An important reason why so many Malians from the black majority population supported Keita and his party is that they are considered the hardest against the Tuaregs and the MNLA in the north. Keita therefore has a clear mandate not to give way in the negotiations with the MNLA, which is slowly underway. He can impossibly meet many of their demands, and here there may well be a seed for new conflict. It is also noticeable that attitudes in Mali towards France and the French intervention are becoming more skeptical .
Towards the end of 2013, there were several anti-French protests. France was then accused both of taking sides with the Tuaregs and the MNLA and of wanting to divide Mali into two parts, a north and a south. This is not the case, but if such attitudes spread, they could also spread to the UN force in the country, and that would be very unfortunate. With the elections in 2013, Mali has therefore taken a small, but important step forward. There is still a long way to go before the country has regained stability and found a secure economic platform.
5: Scattered across the Sahel
The Islamist rebels who fled Mali are today scattered over large parts of the Sahel . Some have laid down their arms and returned home; others will continue to fight and are in Niger, Mauritania, southern Libya and Tunisia. Some now see the conflict in the Central African Republic as a possibility in that this conflict has also had religious overtones.
A situation is developing in which the Muslim minority (15–20 per cent) opposes the Christian majority population. In any case, the Islamists have spread over a huge area. The borders there are largely unguarded, the states are weak and the local conflicts are many. The Islamist insurgents who have fled northern Mali therefore have good opportunities not only to flee, but also to create new alliances and connect to existing local conflicts
elsewhere in the Sahel.
One place they are trying is the Fezzan region in the south of Libya, another place is Niger . In Fezzan, there is reason to believe that AQIM and MUJAO are trying the same integration strategies that they sometimes used with great success in northern Mali. They present themselves as reputable merchants who pay a good price for local goods. They help the poorest with money, food and medicine. They provide young men with cell phones and calling cards. If they take local wives, then they do not marry into the most powerful families, but with girls from poor families.
The Islamists still have good money from previous actions where they have taken hostages to obtain ransom. There is further reason to believe that the Islamists may have been paid as much as 20 million euros when four French hostages were extradited via Niger at the end of October in 2013. AQIM and MUJAO leaders therefore still have a formidable war chest. It is used as much to buy local influence as to acquire weapons and other military equipment.
Also in Niger, there are local conflicts that the Islamists can take advantage of . As in Mali, Tuaregs are also a clear minority there. They look different (they are whiter in complexion), they have different customs, traditions and a different language, and as in Mali, they were the lords of the former desert who kept themselves with black slaves. Niger has therefore experienced similar Tuareg uprisings as Mali. First in the early 1990s and then from 2007 to 2009.
6: In Niger
It is therefore not without reason that Niger experienced the only major Islamist attack after the attack on In Amènas. On May 23, 2013, MUJAO carried out two major attacks in Niger. One was a suicide attack on a military camp in the town of Agadez , while the other was aimed at a uranium mine run by a French company just outside Arlit, a town in the north of the country. More than 20 people were killed, and a statement from MUJAO said Belmokthar had also planned these attacks.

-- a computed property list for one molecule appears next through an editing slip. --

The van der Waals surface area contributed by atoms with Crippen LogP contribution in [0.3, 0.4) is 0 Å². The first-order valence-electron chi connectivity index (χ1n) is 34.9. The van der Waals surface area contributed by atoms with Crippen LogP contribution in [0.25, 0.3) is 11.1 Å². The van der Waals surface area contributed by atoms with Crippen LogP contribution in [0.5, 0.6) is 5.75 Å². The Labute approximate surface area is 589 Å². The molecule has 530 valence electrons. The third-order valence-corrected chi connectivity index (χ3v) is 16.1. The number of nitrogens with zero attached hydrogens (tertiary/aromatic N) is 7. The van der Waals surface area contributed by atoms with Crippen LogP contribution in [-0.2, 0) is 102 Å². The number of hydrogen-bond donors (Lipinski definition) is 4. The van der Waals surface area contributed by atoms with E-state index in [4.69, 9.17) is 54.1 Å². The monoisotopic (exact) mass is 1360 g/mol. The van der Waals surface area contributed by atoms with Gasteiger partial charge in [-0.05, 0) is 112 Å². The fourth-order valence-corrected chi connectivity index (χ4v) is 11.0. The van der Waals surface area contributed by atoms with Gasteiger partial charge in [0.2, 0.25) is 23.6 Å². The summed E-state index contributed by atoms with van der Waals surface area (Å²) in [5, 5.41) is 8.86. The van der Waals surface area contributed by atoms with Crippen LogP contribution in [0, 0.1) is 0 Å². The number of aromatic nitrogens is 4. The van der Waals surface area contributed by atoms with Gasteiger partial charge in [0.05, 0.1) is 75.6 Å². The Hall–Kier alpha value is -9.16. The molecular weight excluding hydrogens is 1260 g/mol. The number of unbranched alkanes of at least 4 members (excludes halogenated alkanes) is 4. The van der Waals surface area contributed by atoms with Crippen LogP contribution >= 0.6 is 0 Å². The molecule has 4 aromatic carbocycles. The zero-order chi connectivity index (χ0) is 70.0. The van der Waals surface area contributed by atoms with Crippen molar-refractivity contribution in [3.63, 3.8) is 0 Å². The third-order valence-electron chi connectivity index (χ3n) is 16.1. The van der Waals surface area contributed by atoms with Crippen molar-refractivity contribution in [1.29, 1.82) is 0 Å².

The attack aroused both fear and great interest, but if the intention of attacking an uranium mine in northern Niger was to breathe new life into the conflict between the Tuaregs and the majority population, it has not worked. The peace agreement between the Tuaregs and the Nigerian state continues.
The reason for this is that the government of Niger learned a lesson from the last Tuareg uprising in that country, conclusions that were not drawn in Mali. The government of Niger signed a more popular peace agreement . In addition, it also implemented large parts of the agreement so that most of the Tuaregs in the country could benefit from it and not just a small elite. They pursued a better integration policy and followed up with economic instruments after the unrest started again in Mali in 2012. This is positive for Niger while showing others what actually works.
7: What is the need?
Neither the UN, France nor the Malian army will ever win a final victory over the Islamists out in the desert. They can be overcome temporarily, they can be chased away, but they will return as long as nothing is done about the basic problems: the deterioration of people’s living conditions. The climate and precipitation patterns vary much more than before in an already vulnerable area. This requires more.
Drought has always been here on a regular basis, but now it comes much more frequently and more erratically than before. This means that old routines for dealing with drought no longer work. People and families are thus not allowed to recover from one crisis until the next occurs. The old ways of life are therefore not as useful as they were before, but they have also not been replaced by much else other than waiting for help that may never come.
Given this situation, it may not be surprising that someone is tempted to start smuggling or other illegal activity or join one of the many Islamist-inspired rebel groups in the area. If we really want to help the countries of the Sahel repel the Islamist insurgents, then something more than a military approach is needed. Then a development agenda is needed for the Sahel that is popularly based and that actually helps those who live there in their everyday lives and not as it has often been before – the elite in the big cities and their henchmen.